Fiji Country Profile
For further Maps on the Fiji Islands and its surroundings please select the following document:
The Republic of the Fiji Islands is a Pacific Island Country (PIC) with a population of close to a million people; and is located about two-thirds of the way from Hawaii to New Zealand. The country is composed of 332 islands, many of which are large and have high elevation. Most of the population, however, lives near the coasts, making sea-level rise an important risk. In addition, the Fijian economy is heavily dependent on the sugar and tourism industries, both of which are susceptible to climate change. Adaptation planning is underway in Fiji.
The main islands are Veti Levu, where the capital city of Suva is located and Vanua Levu. Other main islands are Taveuni (470sq. km), Kadavu (411 sq. km), Gau (140 sq. km) and Koro (104 sq. km). The second city in Fiji is Lautoka.
Fiji has one of the largest economies in the region, is one of PICs least dependent on foreign aid, and generating income through tourism, sugar and exports of natural resources. Fiji is a multiethnic, multi-faith society, influenced by Pacific, Indian, European and Asian traditions.
The Republic of the Fiji Islands lies wholly within the southern tropics. The area included within Fiji's Exclusive Economic Zone (EEZ) is 1,163,272 square kilometres with only 18,274 square kilometres of land. Only 16% of this landmass is suitable for agriculture and is found mainly along the coastal plains, river deltas, and valleys.
The combination of the prevailing south-easterly trade winds and these mountain ranges result in a distinct dry western side climate suited for sugar cane cultivation and a distinctive wet and humid eastern climate experienced in Suva, the capital city.
Fiji's 2016 estimated population is 919,303 of which 51% are indigenous Fijians , 44% are Indo-Fijians, with the balance being Europeans, Chinese, Rotumans and other Pacific Islanders. Most of Fiji's population lives on Viti Levu's coasts, either in Suva or in smaller urban centers. The interior of Viti Levu is sparsely populated due to its rough terrain.
Governance Divisional Areas
There are 4 Divisional areas in Fiji with 14 provinces.
- Central Division has 5 provinces: Naitasiri, Namosi, Rewa, Serua, and Tailevu.
- Eastern Division has 3 provinces: Kadavu, Lau, and Lomaiviti.
- Northern Division has 3 provinces: Bua, Cakaudrove, and Macuata.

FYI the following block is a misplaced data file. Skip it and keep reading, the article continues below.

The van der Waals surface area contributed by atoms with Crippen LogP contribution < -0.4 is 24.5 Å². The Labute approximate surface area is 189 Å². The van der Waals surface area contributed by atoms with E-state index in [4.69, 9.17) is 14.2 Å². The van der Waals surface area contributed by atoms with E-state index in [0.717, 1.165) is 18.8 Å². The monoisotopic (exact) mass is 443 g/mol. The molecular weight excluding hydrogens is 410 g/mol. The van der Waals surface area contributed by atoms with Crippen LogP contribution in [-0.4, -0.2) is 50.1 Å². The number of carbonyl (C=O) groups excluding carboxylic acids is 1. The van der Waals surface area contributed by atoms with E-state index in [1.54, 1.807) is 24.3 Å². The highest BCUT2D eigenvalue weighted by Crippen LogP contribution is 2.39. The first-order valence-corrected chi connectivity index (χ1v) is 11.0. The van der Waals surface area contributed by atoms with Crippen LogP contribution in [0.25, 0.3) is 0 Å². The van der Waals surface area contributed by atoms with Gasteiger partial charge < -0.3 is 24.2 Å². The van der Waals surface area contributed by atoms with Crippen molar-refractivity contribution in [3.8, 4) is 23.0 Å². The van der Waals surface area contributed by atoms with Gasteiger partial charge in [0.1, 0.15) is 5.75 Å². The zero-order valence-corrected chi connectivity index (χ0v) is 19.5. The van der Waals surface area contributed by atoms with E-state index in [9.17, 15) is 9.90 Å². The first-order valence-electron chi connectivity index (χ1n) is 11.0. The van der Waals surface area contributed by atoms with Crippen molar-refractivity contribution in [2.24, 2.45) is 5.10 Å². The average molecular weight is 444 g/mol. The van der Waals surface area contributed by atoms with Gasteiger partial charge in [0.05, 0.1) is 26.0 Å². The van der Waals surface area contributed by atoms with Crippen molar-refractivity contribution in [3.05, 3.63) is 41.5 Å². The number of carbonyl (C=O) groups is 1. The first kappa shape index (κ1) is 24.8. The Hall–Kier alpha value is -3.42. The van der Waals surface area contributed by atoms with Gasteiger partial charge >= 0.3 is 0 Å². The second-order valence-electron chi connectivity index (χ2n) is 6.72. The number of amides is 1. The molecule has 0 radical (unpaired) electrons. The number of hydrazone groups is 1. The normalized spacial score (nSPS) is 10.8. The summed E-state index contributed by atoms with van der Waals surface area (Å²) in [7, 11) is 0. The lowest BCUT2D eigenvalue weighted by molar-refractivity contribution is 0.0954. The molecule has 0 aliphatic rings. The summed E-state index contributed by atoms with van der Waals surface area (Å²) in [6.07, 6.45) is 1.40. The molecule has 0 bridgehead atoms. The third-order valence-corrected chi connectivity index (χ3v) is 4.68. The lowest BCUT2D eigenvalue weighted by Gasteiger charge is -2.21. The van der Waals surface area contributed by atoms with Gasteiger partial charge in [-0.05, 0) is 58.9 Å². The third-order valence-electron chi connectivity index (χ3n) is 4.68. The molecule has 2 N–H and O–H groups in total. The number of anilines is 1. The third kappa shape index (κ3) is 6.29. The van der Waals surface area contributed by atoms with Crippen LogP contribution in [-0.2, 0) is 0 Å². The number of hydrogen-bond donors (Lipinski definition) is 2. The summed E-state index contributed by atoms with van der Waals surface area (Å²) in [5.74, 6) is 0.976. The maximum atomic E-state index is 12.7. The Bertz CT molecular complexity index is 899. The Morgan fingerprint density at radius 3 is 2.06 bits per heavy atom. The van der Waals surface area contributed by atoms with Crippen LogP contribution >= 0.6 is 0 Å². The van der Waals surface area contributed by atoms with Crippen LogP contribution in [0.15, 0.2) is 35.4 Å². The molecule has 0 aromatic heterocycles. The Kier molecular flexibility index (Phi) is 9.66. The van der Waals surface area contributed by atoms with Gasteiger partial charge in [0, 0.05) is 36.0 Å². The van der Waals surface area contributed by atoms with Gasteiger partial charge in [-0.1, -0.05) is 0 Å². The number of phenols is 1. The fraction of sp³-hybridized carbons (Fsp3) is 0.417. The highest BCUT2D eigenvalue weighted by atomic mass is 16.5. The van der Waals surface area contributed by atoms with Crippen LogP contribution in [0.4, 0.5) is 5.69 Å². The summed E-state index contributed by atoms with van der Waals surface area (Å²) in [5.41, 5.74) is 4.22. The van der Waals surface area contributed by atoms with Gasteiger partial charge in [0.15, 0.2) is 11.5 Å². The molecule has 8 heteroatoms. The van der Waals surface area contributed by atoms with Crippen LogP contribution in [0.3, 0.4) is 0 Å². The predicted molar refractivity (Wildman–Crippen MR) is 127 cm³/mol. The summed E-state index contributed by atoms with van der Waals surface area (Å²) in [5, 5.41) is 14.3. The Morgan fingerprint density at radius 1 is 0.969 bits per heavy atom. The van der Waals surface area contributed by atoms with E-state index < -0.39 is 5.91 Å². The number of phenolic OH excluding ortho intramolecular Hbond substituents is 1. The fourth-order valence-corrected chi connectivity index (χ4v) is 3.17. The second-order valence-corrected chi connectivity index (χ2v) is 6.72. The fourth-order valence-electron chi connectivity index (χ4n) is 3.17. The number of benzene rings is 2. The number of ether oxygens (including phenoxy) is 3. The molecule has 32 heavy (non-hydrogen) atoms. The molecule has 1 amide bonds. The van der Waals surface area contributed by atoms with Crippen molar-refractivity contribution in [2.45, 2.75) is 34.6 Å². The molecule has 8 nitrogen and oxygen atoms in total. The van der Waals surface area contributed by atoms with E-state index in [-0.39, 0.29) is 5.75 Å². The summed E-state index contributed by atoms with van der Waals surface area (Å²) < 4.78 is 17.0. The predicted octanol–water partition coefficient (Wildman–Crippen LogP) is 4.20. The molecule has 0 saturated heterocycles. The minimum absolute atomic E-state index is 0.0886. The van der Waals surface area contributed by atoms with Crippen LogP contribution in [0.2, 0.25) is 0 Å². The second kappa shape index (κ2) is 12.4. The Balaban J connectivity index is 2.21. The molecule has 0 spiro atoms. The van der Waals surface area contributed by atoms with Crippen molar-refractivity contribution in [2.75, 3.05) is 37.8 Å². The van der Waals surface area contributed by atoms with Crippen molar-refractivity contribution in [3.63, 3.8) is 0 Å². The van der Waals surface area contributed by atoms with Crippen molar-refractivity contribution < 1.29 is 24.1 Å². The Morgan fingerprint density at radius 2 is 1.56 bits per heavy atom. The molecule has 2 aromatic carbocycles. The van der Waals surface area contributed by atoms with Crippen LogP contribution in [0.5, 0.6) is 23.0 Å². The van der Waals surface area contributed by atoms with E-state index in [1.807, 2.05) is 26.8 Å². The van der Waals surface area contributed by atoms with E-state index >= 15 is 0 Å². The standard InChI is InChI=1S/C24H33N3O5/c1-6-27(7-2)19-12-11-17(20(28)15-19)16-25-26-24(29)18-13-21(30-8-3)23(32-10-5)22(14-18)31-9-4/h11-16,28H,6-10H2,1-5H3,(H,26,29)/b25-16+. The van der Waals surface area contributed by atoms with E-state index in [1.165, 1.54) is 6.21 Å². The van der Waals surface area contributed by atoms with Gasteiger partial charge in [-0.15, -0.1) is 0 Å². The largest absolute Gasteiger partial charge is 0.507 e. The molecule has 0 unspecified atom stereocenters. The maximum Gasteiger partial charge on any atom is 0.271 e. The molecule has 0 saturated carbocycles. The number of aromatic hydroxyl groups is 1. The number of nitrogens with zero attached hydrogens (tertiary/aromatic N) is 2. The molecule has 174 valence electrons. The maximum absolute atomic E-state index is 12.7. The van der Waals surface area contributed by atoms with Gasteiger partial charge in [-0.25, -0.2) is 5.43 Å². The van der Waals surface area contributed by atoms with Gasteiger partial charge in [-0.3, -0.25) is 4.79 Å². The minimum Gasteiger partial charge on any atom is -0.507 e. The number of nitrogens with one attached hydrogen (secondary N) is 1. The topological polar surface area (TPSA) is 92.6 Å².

- Western Division has 3 provinces: Ba, Nadroga-Navosa, and Ra.
- Foreign Relations: Fiji has traditionally had close relations with its major trading partners Australia and New Zealand. Following political disturbances in 2006, a number of countries including Australia, New Zealand, and the United States have placed targeted sanctions on the interim government. Fiji has pursued closer relations with a number of Asian countries, including the People's Republic of China, Indonesia, and India.
For a detailed map please see the following document:
A disaster prone country
Fiji is second only to Papua New Guinea as the Pacific island country having been most affected by natural disasters since 1990.
The social and economic implications of climatological and hydrological risks are considerable across all primary production sectors, especially agriculture. Floods and droughts can disrupt agricultural production for domestic and export activities and landslides can cut roads and disrupt communications and access. Cyclonic events are a threat to settlements, infrastructure, tourist facilities and the population that is located on the coastal fringe of the high islands and on the low islands.
The current key hazards and risks of most concern to Fiji are products of cyclonic and geological-forcing activity. Fiji is in the tropical cyclone belt and one cyclone on average passes through Fijian waters each year. Cyclones cause loss of lives and property, coastal and riverine flooding, as well as damages to agricultural and tree crops from high winds. They have severe consequences for the nation’s economy. TC Winston in 2016 affected about half of the whole Fiji population and the losses resulting from it were estimated to reduce economic growth by 2.5 percent relative to the 2016 pre-cyclone forecast.
Fiji’s location on the Pacific “ring of fire” puts it at risk from geological hazards, in particular earthquakes and locally generated tsunamis. The last major destructive earthquake and tsunami was registered in 1953. The threat from volcanic eruptions is rather low with their primary effects on the maritime sector limited to the impact of large pumice rafts from sub-marine eruptions to the east of Fiji.
Drought, which affects coastal and upland areas, is another outcome of a climatic condition. Since 1978, several droughts have had a major impact on the economic productivity and subsistence livelihoods across the country. The threats can become significantly higher due to a longer-range climate change.
For further general information on the Fiji Islands, please select the following links
For further generic information on the Fiji Islands, please select the following document:
Find the country in the generic links below:
Wikipedia Country Information Website of Wikipedia on the Fiji Islands
IMF Country Information Website of the IMF on the Fiji Islands
Economist Intelligence Unit* Website of the Economist on the Fiji Islands
(*note - this is a paid service)
Facts and Figures:
Wolfram Alpha Website of Wolfram Alpha
World Bank Website of the Worldbank
Population Information: Website of the World Population Review on the Fiji Islands